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6 Comments sorted by

  1. Monika Merkes

    Honorary Associate, Australian Institute for Primary Care & Ageing at La Trobe University

    Thank you for an interesting article.
    What about the patients, the pets? Are they at risk of catching something from an animal that was treated before them? I often wondered about that.
    During the three decades I've taken dogs to various vet clinics I've never observed anyone there washing hands or wearing gloves. Once a vet nurse held a filled syringe between her teeth while she was busy doing something on the computer, then injected my dog.
    Do our pets have better immune systems than we do and therefore hand hygiene in between patients is not necessary? Or is there some other reason why it may not be required?

  2. Tim Mather

    Veterinarian at Veterinary Advisory Services

    Australia until recently has enjoyed a relatively disease free status which has helped encourage a lackadaisical attitude to biosecurity. In 2007 the equine influenza outbreak within a quarantine station in Sydney was partially assisted by the attitude of the veterinarians attending that site. The more recent Bat lyssa virus and hendra incidents have focused veterinary attention at least among equine veterinarians about the very real risks associated with the examination and diagnosis of disease. Small animal vets do not appear to face the same lethal risks at least while quarantine keeps out the more exotic zoonotic diseases.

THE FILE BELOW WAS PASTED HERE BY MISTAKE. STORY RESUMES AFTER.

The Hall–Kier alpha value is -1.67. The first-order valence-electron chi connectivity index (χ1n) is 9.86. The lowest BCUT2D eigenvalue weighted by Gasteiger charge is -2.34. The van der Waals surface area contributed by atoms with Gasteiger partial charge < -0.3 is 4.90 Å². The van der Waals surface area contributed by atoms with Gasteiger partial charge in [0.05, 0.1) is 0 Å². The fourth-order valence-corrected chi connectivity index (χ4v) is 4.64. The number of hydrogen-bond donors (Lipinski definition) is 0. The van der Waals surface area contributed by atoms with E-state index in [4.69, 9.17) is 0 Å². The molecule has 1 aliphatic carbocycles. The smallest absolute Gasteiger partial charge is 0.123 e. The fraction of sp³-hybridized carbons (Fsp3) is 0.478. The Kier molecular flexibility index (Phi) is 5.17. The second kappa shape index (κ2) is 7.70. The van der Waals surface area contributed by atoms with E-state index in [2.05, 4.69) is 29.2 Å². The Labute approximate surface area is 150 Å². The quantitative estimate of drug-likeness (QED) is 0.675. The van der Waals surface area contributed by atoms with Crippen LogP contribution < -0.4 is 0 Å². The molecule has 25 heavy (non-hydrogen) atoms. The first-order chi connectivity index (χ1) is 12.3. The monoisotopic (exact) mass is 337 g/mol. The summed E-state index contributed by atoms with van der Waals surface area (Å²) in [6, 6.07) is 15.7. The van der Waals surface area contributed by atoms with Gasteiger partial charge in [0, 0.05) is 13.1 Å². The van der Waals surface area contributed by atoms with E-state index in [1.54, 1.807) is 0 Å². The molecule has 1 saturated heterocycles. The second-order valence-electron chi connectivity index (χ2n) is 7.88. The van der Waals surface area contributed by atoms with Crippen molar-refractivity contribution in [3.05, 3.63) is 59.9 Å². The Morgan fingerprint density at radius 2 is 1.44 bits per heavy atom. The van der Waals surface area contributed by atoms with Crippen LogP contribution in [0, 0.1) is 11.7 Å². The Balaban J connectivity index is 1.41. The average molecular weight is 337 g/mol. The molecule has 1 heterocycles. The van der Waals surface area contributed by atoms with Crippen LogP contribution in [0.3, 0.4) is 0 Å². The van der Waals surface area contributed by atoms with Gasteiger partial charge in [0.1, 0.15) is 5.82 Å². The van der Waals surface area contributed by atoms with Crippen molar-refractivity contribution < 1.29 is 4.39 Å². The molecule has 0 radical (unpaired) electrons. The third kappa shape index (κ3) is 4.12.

3. Harvey Westbury

    Not being a dinosaur

    Veterinarians certainly have had a lackadaisical attitude to infection control, as well described in this article. There are, in addition, numerous descriptions of veterinarians actualy transmitting infectious diseases between farms, even during official disease control programs, as well examples of disease outbreaks caused by veterinarians using shonky vaccines and medications. Furthermore, it almost seemed like it was a cause for pride for cattle verterinarians, years ago, to be affected by…

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  4. Dianna Arthur


    Essential reading for Australians, this article.

    We, Australians, are guilty of thinking our distance provides safety from the rest of the world. This isolationist belief, will be our and other animals', disaster if we do not follow the practices of human medical procedures.

  5. Raine S Ferdinands

    Education at Education

    Australia is geographically isolated. This creates a certain degree of comfort and equal degree of ignorance resulting in complacency. On top of this, cost cutting strategies are part of the reason why we constantly have spreading infections (including legionnaires) in our human hospitals. Dental practices (some) are also areas that we do need to focus on, especially with blood borne diseases on the rise.

  6. Maddy Jones

    logged in via Facebook

    I am a bat rehabber and my experiences with city based vets makes me wonder what these vets think about infection control and if they actually do think about it.

    I've had vets refuse to see bats because they "are concerned about Hendra" when I am just wanting them to see a bat, not a horse. I've been told "one time it could jump to humans from bats and I don't want to be the one". This kind of statement completely ignores the research done on bat rehabbers who have contact with bats shedding…